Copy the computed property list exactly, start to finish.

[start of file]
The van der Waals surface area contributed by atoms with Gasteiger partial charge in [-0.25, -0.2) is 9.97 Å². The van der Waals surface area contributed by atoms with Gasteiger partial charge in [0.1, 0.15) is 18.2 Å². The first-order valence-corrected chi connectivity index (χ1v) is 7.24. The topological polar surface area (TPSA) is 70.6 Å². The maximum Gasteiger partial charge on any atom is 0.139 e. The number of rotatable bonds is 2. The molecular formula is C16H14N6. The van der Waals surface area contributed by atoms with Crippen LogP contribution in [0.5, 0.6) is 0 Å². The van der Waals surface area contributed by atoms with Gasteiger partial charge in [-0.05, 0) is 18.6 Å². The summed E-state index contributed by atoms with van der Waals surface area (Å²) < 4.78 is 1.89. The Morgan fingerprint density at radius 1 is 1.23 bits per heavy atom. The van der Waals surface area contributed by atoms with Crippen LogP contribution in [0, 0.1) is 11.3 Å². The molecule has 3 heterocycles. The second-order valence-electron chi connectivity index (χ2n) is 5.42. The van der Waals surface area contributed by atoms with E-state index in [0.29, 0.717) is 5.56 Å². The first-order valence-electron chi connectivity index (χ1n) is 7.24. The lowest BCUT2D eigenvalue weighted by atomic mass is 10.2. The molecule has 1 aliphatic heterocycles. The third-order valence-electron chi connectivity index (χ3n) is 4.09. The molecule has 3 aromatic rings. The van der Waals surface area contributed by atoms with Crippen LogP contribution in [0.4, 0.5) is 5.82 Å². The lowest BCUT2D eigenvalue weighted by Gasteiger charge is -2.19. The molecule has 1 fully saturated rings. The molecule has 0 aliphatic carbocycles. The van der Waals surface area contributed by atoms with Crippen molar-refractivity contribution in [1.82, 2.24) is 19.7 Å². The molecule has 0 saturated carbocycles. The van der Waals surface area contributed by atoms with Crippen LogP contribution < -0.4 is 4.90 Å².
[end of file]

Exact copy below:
The van der Waals surface area contributed by atoms with Gasteiger partial charge in [-0.25, -0.2) is 9.97 Å². The van der Waals surface area contributed by atoms with Gasteiger partial charge in [0.1, 0.15) is 18.2 Å². The first-order valence-corrected chi connectivity index (χ1v) is 7.24. The topological polar surface area (TPSA) is 70.6 Å². The maximum Gasteiger partial charge on any atom is 0.139 e. The number of rotatable bonds is 2. The molecular formula is C16H14N6. The van der Waals surface area contributed by atoms with Crippen LogP contribution in [0.5, 0.6) is 0 Å². The van der Waals surface area contributed by atoms with Gasteiger partial charge in [-0.05, 0) is 18.6 Å². The summed E-state index contributed by atoms with van der Waals surface area (Å²) < 4.78 is 1.89. The Morgan fingerprint density at radius 1 is 1.23 bits per heavy atom. The van der Waals surface area contributed by atoms with Crippen LogP contribution in [0, 0.1) is 11.3 Å². The molecule has 3 heterocycles. The second-order valence-electron chi connectivity index (χ2n) is 5.42. The van der Waals surface area contributed by atoms with E-state index in [0.29, 0.717) is 5.56 Å². The first-order valence-electron chi connectivity index (χ1n) is 7.24. The lowest BCUT2D eigenvalue weighted by atomic mass is 10.2. The molecule has 1 aliphatic heterocycles. The third-order valence-electron chi connectivity index (χ3n) is 4.09. The molecule has 3 aromatic rings. The van der Waals surface area contributed by atoms with Crippen LogP contribution in [0.4, 0.5) is 5.82 Å². The lowest BCUT2D eigenvalue weighted by Gasteiger charge is -2.19. The molecule has 1 fully saturated rings. The molecule has 0 aliphatic carbocycles. The van der Waals surface area contributed by atoms with Crippen molar-refractivity contribution in [1.82, 2.24) is 19.7 Å². The molecule has 0 saturated carbocycles. The van der Waals surface area contributed by atoms with Crippen LogP contribution < -0.4 is 4.90 Å².